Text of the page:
ASRock, once a subsidiary of Asus and now owned by Pegatron (at least until when/if Asus buys the brand back), ended the work week by unveiling its Z77 Extreme6/TB4 motherboard with dual Thunderbolt ports. Using the Daisy Chain feature, the Z77 Extreme6/TB4 supports up to twelve Thunderbolt devices, six in each port, ASRock points out. Thunderbolt isn't the only thing the board has going for it.
Acer is laying claim to the "world's thinnest Ultrabook" with the launch of its Aspire S5, available soon in the U.S. The Aspire S5 measures a scant 0.44 inches at this slimmest point, and only 0.59 inches where it's the chunkiest, if you can call it that. Wrapped in an "Onyx Black" magnesium-alloy and brushed aluminum metal chassis, the Aspire S5 barely budges the scale at a mere 2.65 pounds.
If someone sent out invitations to Intel's Thunderbolt party, consider MSI as having received one, hence the release of the company's Z77A-GD80 mainboard that was first introduced at the Consumer Electronics Show in Las Vegas earlier this year. Built around Intel's Z77 chipset with support for 22nm (Ivy Bridge) processors, the Z77A-GD80 is one of a handful of Thunderbolt-equipped motherboards making their debut today.
Asus on Monday announced the launch of its P8Z77-V Premium motherboard, the flagship slice of silicon in the P8Z77 Series and, as it happens to be the case, the first Intel certified mainboard to boast a Thunderbolt interface, the company claims. Remember Thunderbolt? It's the previously much hyped high-speed interface from Intel that was supposed to give USB 3.0 a run for its money, though Intel claimed from Day 1 that the two technologies were meant to co-exist and not necessarily compete with each other.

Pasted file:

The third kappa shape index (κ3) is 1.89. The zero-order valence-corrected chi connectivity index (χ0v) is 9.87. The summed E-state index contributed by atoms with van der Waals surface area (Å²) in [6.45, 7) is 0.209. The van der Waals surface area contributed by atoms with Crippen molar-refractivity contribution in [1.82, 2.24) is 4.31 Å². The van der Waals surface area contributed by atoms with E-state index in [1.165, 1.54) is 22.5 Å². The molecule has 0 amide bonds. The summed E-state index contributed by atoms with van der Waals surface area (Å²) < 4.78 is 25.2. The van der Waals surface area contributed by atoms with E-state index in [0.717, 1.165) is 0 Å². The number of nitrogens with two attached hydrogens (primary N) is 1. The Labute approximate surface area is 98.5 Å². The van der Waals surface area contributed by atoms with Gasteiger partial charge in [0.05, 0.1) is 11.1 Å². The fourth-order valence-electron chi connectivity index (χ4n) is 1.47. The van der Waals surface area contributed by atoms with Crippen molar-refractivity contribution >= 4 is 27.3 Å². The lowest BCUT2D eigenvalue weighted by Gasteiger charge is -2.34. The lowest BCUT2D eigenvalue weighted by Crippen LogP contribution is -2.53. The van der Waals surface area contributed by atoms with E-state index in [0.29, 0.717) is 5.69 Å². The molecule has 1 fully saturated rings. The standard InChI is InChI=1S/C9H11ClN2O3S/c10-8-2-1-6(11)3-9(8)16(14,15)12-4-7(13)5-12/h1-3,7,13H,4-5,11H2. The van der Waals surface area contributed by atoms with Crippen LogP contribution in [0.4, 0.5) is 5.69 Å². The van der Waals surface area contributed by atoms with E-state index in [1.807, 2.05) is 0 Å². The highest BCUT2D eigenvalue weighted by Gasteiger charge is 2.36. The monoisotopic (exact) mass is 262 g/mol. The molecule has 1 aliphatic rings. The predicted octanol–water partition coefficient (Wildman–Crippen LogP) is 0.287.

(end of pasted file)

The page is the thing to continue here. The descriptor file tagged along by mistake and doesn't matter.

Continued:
When you're talking the Z77 chipset, one thing springs to mind first and foremost: Ivy Bridge. Intel's upcoming CPU isn't the only newcomer to the game, though, as Z77 is the first Intel desktop chipset to support the company's high-speed Thunderbolt interface -- assuming a Thunderbolt controller is on the mobo, of course. Most of Asus' Z77/H77 'boards have lacked an integrated controller, but it looks like Thunderbolt compatibility is coming thanks to an upcoming expansion card.
In May 2011, Hewlett-Packard said it hadn't found a "value proposition" in Intel's Thunderbolt (formerly known as Light Peak) interface, and come to find out, Thunderbolt controllers are 10 times more expensive than USB 3.0 chips. Big whoop, HP's stance isn't getting in the way of other system makers jumping on the high-speed interface.
The way in which we shuttle files back and forth between our mobile devices and home PCs is changing, but changing to what? Just as the SuperSpeed USB 3.0 spec gets ready to be baked in natively to chipsets from Intel and AMD, both companies are also looking at Thunderbolt (Intel) or equivalent alternatives (AMD), but where USB 3.0 has an advantage is in cost.
With Ivy Bridge chipsets receiving USB 3.0 certification recently, Intel is now all set to support the technology natively with its next-generation processor platform. But it isn’t the only data transfer technology that Intel plans to support. According to a new report, Intel’s Thunderbolt technology will strike the PC market in April 2012
Intel introduced the world to the next generation of Thunderbolt controllers at IDF 2011 recently. We were told that the next-generation controllers, codenamed “Cactus Ridge," will be available next year when chips based on the Ivy Bridge architecture begin shipping. But a fresh rumor suggests that the two Cactus Ridge chipsets revealed earlier in the month aren’t the only Thunderbolt controllers that Intel has lined up.
In case you haven’t noticed, Gordon’s been updating the Maximum PC Twitter feed with timely bursts of insight from the ongoing Intel Developer Forum. If you didn’t notice, shame on you! You’ve been missing out on all kinds of info, like the fact that Intel showed off nifty things like an Ultrabook running Windows 8, Ivy Bridge tidbits and next-gen Haswell and Atom news. Something else you missed: the announcement that next year, the super-speedy Thunderbolt connection is coming to the PC.